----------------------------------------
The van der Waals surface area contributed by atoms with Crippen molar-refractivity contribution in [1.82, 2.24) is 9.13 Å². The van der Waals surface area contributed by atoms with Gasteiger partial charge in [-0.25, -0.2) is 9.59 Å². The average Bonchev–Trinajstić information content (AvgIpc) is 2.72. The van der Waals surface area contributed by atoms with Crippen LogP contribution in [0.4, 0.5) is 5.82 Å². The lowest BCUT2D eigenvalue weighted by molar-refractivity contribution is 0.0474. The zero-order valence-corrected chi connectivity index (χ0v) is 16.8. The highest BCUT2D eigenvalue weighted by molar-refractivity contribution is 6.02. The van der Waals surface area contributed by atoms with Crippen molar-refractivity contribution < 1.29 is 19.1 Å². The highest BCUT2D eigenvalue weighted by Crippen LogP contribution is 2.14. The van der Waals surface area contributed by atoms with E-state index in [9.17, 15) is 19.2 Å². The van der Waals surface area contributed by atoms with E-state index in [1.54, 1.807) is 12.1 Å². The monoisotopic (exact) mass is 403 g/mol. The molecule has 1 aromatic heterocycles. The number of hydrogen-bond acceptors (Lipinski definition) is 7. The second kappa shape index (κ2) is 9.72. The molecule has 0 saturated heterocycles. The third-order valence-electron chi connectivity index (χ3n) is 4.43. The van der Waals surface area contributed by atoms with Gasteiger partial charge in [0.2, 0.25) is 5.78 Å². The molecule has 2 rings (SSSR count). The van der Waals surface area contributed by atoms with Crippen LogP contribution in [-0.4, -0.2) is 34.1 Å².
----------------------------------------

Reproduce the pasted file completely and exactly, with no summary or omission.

The van der Waals surface area contributed by atoms with Crippen molar-refractivity contribution in [1.82, 2.24) is 9.13 Å². The van der Waals surface area contributed by atoms with Gasteiger partial charge in [-0.25, -0.2) is 9.59 Å². The average Bonchev–Trinajstić information content (AvgIpc) is 2.72. The van der Waals surface area contributed by atoms with Crippen LogP contribution in [0.4, 0.5) is 5.82 Å². The lowest BCUT2D eigenvalue weighted by molar-refractivity contribution is 0.0474. The zero-order valence-corrected chi connectivity index (χ0v) is 16.8. The highest BCUT2D eigenvalue weighted by molar-refractivity contribution is 6.02. The van der Waals surface area contributed by atoms with Crippen molar-refractivity contribution < 1.29 is 19.1 Å². The highest BCUT2D eigenvalue weighted by Crippen LogP contribution is 2.14. The van der Waals surface area contributed by atoms with E-state index in [9.17, 15) is 19.2 Å². The van der Waals surface area contributed by atoms with E-state index in [1.54, 1.807) is 12.1 Å². The monoisotopic (exact) mass is 403 g/mol. The molecule has 1 aromatic heterocycles. The number of hydrogen-bond acceptors (Lipinski definition) is 7. The second kappa shape index (κ2) is 9.72. The molecule has 0 saturated heterocycles. The third-order valence-electron chi connectivity index (χ3n) is 4.43. The van der Waals surface area contributed by atoms with Gasteiger partial charge in [0.2, 0.25) is 5.78 Å². The molecule has 2 rings (SSSR count). The van der Waals surface area contributed by atoms with Crippen LogP contribution in [-0.4, -0.2) is 34.1 Å².